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Small Steps, but Much Work Ahead for Puget Sound Health

Bellamy Pailthorp
The 40-year-old seawall at Burien's Seahurst Park is an example of development that prevents salmon and other sensitive species from thriving in Puget Sound.

With its rocky beaches and abundant sea life, Puget Sound is at the heart of western Washington’s identity. Yet we are falling behind on the work needed to restore its health, following years of pollution from industry and a growing population.

The Puget Sound Partnership has released its latest progress report. And though there is some improvement, the challenges are still numerous. 

The Good and the Bad

The report breaks down the Sound to 21 different categories, or "vital signs." And only three of them have shown improvement, namely shellfish beds, water quality at swimming beaches, and estuary restoration. 

Some of the bad news in the report includes continuing declines in the Orca population and in Puget Sound herring stocks, and loss of habitat for salmon and other wildlife.

Still, Puget Sound Partnership's deputy director Alana Knaster says any progress is important as it shows that recovery is possible.

“We’re competing with high-priority things, and we understand that," Knaster said. "We have health care needs, we have homeless populations. So the fact that the state is willing to put some money behind Puget Sound is miraculous in and of itself.” 

And although the funding gap is beginning to shrink, there’s still nearly $400 million needed over the next two years to get everything done that the Partnership says is critical to the Sound’s recovery.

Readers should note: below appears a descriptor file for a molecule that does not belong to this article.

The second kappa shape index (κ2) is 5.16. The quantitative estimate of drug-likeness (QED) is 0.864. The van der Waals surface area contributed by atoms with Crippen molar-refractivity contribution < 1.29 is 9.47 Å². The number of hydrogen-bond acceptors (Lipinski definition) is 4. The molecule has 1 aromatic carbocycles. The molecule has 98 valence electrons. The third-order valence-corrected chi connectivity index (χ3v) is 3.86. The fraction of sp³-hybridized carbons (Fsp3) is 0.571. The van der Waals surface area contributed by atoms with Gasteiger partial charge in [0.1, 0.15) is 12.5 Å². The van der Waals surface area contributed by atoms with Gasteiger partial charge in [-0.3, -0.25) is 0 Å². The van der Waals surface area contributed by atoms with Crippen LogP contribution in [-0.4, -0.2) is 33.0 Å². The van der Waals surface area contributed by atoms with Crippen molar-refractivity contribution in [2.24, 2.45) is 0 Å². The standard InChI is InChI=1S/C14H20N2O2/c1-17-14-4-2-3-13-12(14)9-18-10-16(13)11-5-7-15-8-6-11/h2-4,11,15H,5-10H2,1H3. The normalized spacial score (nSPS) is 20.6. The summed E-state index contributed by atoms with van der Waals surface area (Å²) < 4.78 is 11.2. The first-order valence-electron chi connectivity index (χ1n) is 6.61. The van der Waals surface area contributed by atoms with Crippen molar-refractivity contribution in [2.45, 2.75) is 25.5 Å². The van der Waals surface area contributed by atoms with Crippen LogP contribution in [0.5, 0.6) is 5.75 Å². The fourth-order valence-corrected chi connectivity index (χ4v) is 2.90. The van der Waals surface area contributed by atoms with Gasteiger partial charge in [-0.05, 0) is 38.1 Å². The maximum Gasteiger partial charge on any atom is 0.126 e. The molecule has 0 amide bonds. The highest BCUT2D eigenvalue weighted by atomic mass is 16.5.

Making Improvement at Burien's Seahurst Park

To get an idea of what’s going on in Puget Sound, consider Burien's Seahurst Park, a scenic spot on the water's edge with views of the Olympics and great facilities for swimming and fishing.

But a big problem at the park is the 40-year-old seawall that spans the water's edge. Nearly a half-mile long and up to 10 feet tall in places, it has been effectively strangling the ecosystem.

"It's pretty much a dead system as far as forage fish and spawning areas go," said Steve Roemer, the project lead with Burien's Parks Department.

Six months from now, Roemer says, the seawall will be gone and the beach will be restored to a more natural state, closer to how it was before the seawall was built in 1972.

"The beach will gradually slope back to the forested hillside, so it will just look like a natural Pacific, Puget Sound beach, rather than this concrete, manmade, built-perch beach situation," Roemer said.

Still Much Room for Improvement

Credit Bellamy Pailthorp
The seawall has been removed from a small portion at the southern end of the beach at Seahurst Park, providing an example of what a healthier shoreline looks like.

Seahurst Park's will be the biggest seawall removal project on Puget Sound. And its removal is expected to bring all kinds of improvements, from better fish habitat to reduced pollution and cleaner storm water. As such, it’s an important part of the action agenda put forth by the Puget Sound Partnership.

Knaster says doing away with this kind of shoreline armoring, as they call it, is an area where we’ve been falling behind.

“It’s a tough one, because people are afraid that if they don’t have armoring, their properties will flood," Knaster said. "And this is an example of a project we can show people where if you do it right, if you build your soft armoring and do it right, you won’t have flooding impacts. It may even be better for your property.”

The Puget Sound Partnership was created six years ago to lead the cleanup of the Sound.

Bellamy Pailthorp covers the environment for KNKX with an emphasis on climate justice, human health and food sovereignty. She enjoys reporting about how we will power our future while maintaining healthy cultures and livable cities. Story tips can be sent to